BELMAR, NJ — For the first time in nearly three decades, Belmar’s mayor is a Republican, as Mark Walsifer was officially sworn in to the borough’s top elected office.

During the council’s January 5 reorganization, the GOP also took control of the four-member governing body as Patricia Wann, who won election in November, took her oath of office. And in its first action of the year, the council then appointed Thomas Carvelli to complete Walsifer’s unexpired one-year term.

They joined Republican James McCracken, who also was victorious in his election bid in November, but was sworn in later that month to fill a one-year unexpired term.

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McCracken’s nomination of the governing body’s only Democrat, Thomas Brennan —its most-senior member — as council president was unanimously approved by its members.

Addressing an overflow audience in the council chambers, Mayor Walsifer said the borough has been undergoing a “big transition” since Election Day. “We’ve been doing a ton of work since the election,” he said, adding that talks are currently under way with Wall, Spring Lake Heights and Monmouth County to explore shared services agreements.

READ MORE: Belmar GOP’s Clean Sweep on Election Day to Switch Control of Municipal Government

During his brief remarks, Walsifer also introduced Edward Kirschenbaum as the borough’s new business administrator, as well as borough attorney Jerry J. Dasti, and labor attorney/special counsel Charles E. Schlager Jr. Both are with the Forked River-based law firm of Dasti, Murphy, McGuckin, Ulaky, Koutsouris and Connors.

Following her swearing-in, Wann told the audience she was looking forward to serving the community. “I am all about Belmar. I love this town and will do my best for all of you.”

Newcomer Carvelli said he was honored to have the opportunity to serve the people of Belmar, adding that as a councilman, he would make sure the town is moving in the right direction.

A Belmar resident for 11 years, Carvelli is a manager with Greenway Mortgage Funding Corp. of Middletown, with offices in Spring Lake.

Carvelli was unanimously chosen by the council after his name was among three presented by the Republican Party to serve until the end of the year  — the others being James Bean and Victoria Renner.

Walsifer also announced his council committee assignments:

  • Walsifer and Carvelli: finance, grants and personnel committee.
  • Carvelli and McCracken: beach, harbor, parks and environmental committee.
  • McCracken and Wann: planning, zoning roads, water/sewer, housing.
  • Walsifer and McCracken: public safety committee (police, fire, first aid and lifeguards).
  • Wann and Brennan: community services committee (youth services, recreation, senior citizen services, drug alliance, Americans with Disabilities Act compliance).

Appointed as directors to five departments under the direction and supervision of Mayor Walsifer as the borough’s chief executive were: chief financial officer Christine Manolio, finance; acting police chief Andrew Huisman, public safety; Robert Poff, code enforcement; Barry Trogu, recreation, and Michael Campbell, public works.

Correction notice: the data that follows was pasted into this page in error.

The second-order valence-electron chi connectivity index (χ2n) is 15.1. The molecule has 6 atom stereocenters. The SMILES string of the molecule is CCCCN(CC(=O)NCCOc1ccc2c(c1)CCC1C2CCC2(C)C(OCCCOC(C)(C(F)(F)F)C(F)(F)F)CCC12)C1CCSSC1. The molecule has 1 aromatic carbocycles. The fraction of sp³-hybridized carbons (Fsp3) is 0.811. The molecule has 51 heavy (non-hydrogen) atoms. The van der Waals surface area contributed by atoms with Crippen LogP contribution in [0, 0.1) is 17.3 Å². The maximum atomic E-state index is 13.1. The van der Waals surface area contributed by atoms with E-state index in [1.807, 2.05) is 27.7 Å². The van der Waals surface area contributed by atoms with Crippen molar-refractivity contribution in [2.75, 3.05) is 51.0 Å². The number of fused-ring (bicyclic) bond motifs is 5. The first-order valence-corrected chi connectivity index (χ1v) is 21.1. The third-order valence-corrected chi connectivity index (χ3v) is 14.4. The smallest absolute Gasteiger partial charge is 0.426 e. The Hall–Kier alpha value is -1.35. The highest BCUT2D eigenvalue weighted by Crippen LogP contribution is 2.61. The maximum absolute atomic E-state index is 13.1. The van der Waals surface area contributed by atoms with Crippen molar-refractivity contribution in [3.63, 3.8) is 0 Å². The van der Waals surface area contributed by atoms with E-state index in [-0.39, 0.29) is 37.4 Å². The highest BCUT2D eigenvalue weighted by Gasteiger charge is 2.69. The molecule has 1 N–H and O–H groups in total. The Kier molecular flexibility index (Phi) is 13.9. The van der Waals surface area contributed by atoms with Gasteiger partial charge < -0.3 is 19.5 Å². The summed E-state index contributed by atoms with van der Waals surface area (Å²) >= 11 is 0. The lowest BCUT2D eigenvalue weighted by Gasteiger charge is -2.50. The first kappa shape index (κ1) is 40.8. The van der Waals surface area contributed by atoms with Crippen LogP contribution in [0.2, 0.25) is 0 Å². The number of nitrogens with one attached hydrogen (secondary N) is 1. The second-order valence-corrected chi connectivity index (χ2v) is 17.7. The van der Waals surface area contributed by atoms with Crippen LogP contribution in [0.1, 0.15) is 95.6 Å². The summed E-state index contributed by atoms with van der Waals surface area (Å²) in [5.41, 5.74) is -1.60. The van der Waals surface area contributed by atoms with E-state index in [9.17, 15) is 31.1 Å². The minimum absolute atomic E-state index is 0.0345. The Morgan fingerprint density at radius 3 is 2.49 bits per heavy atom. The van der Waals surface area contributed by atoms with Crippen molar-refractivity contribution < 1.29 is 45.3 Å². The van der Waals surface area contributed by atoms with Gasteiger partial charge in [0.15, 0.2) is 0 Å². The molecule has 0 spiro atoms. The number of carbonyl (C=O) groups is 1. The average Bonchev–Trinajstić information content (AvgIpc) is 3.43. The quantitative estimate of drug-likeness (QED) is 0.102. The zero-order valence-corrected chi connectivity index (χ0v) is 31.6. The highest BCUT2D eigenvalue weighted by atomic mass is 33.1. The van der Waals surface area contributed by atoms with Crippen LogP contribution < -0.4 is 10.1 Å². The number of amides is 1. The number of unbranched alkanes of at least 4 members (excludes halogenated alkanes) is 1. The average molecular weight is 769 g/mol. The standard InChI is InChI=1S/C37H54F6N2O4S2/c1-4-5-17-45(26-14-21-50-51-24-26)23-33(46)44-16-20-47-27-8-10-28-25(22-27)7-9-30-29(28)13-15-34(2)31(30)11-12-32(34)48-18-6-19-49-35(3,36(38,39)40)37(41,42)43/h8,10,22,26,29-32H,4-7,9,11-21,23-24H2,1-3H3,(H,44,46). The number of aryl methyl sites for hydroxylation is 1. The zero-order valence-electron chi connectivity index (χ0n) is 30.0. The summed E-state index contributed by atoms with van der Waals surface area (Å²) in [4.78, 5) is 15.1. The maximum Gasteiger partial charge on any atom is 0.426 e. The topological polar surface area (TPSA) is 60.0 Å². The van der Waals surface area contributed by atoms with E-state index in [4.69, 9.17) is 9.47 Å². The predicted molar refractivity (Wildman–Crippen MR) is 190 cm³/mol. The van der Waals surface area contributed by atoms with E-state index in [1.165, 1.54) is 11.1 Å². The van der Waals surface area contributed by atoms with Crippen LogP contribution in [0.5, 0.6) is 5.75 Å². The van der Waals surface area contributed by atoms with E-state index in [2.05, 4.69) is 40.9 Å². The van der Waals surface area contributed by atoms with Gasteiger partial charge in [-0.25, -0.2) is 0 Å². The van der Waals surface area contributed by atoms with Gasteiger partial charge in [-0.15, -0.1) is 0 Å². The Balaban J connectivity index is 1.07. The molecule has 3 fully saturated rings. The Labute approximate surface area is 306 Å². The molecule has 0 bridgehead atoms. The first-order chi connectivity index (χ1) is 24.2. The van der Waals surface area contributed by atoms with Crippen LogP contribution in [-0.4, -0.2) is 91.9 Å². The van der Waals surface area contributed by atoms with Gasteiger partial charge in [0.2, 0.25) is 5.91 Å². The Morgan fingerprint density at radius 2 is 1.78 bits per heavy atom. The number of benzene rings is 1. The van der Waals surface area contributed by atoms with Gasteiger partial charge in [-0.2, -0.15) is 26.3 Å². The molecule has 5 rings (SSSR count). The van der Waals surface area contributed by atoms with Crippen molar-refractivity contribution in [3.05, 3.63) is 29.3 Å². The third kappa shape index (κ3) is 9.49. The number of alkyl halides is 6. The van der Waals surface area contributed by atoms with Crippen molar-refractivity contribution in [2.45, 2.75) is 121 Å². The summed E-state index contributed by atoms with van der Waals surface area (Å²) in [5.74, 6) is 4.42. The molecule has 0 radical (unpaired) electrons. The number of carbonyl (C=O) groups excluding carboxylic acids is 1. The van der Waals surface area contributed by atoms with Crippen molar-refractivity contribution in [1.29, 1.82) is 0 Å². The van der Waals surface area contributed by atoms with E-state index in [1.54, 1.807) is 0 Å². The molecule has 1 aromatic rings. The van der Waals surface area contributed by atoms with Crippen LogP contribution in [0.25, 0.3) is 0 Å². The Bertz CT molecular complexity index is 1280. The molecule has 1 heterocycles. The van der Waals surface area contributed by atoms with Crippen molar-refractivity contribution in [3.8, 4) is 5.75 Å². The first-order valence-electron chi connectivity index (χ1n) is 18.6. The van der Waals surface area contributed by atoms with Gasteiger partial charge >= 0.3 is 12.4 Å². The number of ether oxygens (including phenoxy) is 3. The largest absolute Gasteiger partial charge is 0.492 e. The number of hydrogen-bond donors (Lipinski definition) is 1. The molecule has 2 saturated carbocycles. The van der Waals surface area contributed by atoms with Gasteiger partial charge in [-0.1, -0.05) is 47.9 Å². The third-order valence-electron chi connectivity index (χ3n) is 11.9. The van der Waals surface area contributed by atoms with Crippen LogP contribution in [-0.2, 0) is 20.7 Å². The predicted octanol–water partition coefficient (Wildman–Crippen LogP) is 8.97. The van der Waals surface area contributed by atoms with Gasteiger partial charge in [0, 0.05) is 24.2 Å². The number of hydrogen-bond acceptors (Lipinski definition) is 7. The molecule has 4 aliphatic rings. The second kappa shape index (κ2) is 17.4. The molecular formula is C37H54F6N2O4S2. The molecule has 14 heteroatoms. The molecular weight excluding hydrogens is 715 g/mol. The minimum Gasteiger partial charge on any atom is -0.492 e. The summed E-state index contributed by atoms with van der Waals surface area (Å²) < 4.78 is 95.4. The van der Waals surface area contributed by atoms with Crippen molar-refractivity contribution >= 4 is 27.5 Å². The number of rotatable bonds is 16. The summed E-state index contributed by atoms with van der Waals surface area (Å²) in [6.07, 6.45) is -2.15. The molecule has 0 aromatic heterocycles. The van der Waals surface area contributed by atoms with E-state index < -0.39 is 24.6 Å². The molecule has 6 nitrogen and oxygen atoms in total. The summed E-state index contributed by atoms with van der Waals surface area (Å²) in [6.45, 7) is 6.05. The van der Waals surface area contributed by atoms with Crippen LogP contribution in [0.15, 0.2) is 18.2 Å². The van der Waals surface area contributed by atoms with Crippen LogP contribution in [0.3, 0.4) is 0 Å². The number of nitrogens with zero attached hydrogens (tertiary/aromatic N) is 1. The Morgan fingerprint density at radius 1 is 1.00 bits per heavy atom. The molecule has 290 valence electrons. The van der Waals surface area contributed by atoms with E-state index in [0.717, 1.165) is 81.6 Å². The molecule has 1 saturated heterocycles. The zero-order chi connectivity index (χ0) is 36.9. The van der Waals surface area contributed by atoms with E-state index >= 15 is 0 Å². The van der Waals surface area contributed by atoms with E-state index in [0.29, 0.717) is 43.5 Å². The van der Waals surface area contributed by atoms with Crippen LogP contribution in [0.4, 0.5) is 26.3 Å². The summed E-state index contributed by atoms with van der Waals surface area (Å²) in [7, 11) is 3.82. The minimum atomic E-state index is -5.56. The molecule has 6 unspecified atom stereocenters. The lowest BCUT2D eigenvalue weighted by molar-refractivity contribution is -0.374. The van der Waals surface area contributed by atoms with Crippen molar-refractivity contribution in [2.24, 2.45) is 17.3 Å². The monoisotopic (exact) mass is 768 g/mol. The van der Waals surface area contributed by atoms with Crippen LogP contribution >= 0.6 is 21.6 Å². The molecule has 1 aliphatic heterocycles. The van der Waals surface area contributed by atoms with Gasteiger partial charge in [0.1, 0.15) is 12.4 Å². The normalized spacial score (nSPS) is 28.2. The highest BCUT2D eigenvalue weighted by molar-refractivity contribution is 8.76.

Other department and municipal appointments included: Steven Schueler as municipal prosecutor; Dennis Lavender as municipal judge; Peter Piro as public advocate; Paul Capotorto as animal house hearing officer; Albert Jardine as tax collector; Ryan Dullea as fire marshal/fire official; and Gene Cory as representative to the South Monmouth Regional Sewage Authority.

All resolutions approved by the borough council can be obtained by visiting the borough’s website at

Professional services contracts were retained with the following: borough engineer Peter Avakian of Neptune; borough bond counsel Michael Gluck of GluckWalrath of Red Bank; redevelopment counsel Jerry Dasti; public defender Robert Musto of Woodbridge; auditor Robert Allison of Holman, Frenia and Allison, Red Bank; special counsel Sean Kean of Cleary, Giacobbe, Alfieri & Jacob of Matawan.

Appointed as primary staff members to the local emergency planning committee were: Mayor Walisfer, director; Frank Cinelli, coordinator; Business Administrator Kirschenbaum, office of emergency management first deputy coordinator; and Police Capt. Tina Scott, OEM second deputy coordinator.

Appointments also were made to the planning board, zoning board of adjustment, shade tree commission, tourism commission, environmental commission, harbor commission, park and recreation commission, library board and housing authority.

Walsifer is the first Republican mayor since Maria Hernandez held the seat in the late 1980s. Since then, Democrat Kenneth Pringle served as mayor for 20 years, followed by Matthew Doherty for seven years until he exited the borough last March to become executive director of the Casino Reinvestment Development Authority.

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